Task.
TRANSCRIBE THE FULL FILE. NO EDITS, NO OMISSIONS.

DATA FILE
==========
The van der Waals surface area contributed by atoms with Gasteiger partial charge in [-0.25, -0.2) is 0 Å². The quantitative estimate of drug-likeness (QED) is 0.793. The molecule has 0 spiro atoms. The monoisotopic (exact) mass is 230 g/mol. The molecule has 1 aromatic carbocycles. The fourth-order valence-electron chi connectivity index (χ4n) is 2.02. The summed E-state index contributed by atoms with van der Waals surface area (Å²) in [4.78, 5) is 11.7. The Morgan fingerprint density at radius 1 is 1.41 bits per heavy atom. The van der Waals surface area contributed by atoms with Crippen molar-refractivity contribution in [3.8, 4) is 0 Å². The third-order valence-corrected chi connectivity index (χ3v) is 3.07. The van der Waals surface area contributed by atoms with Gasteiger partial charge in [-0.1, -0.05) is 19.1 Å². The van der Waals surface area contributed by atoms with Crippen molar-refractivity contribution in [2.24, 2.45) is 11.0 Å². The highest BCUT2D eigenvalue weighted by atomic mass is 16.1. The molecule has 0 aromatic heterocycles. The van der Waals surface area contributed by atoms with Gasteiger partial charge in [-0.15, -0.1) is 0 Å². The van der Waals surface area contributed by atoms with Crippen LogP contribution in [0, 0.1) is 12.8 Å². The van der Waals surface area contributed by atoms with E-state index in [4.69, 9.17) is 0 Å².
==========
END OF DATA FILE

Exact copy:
The van der Waals surface area contributed by atoms with Gasteiger partial charge in [-0.25, -0.2) is 0 Å². The quantitative estimate of drug-likeness (QED) is 0.793. The molecule has 0 spiro atoms. The monoisotopic (exact) mass is 230 g/mol. The molecule has 1 aromatic carbocycles. The fourth-order valence-electron chi connectivity index (χ4n) is 2.02. The summed E-state index contributed by atoms with van der Waals surface area (Å²) in [4.78, 5) is 11.7. The Morgan fingerprint density at radius 1 is 1.41 bits per heavy atom. The van der Waals surface area contributed by atoms with Crippen molar-refractivity contribution in [3.8, 4) is 0 Å². The third-order valence-corrected chi connectivity index (χ3v) is 3.07. The van der Waals surface area contributed by atoms with Gasteiger partial charge in [-0.1, -0.05) is 19.1 Å². The van der Waals surface area contributed by atoms with Crippen molar-refractivity contribution in [2.24, 2.45) is 11.0 Å². The highest BCUT2D eigenvalue weighted by atomic mass is 16.1. The molecule has 0 aromatic heterocycles. The van der Waals surface area contributed by atoms with Gasteiger partial charge in [-0.15, -0.1) is 0 Å². The van der Waals surface area contributed by atoms with Crippen LogP contribution in [0, 0.1) is 12.8 Å². The van der Waals surface area contributed by atoms with E-state index in [4.69, 9.17) is 0 Å².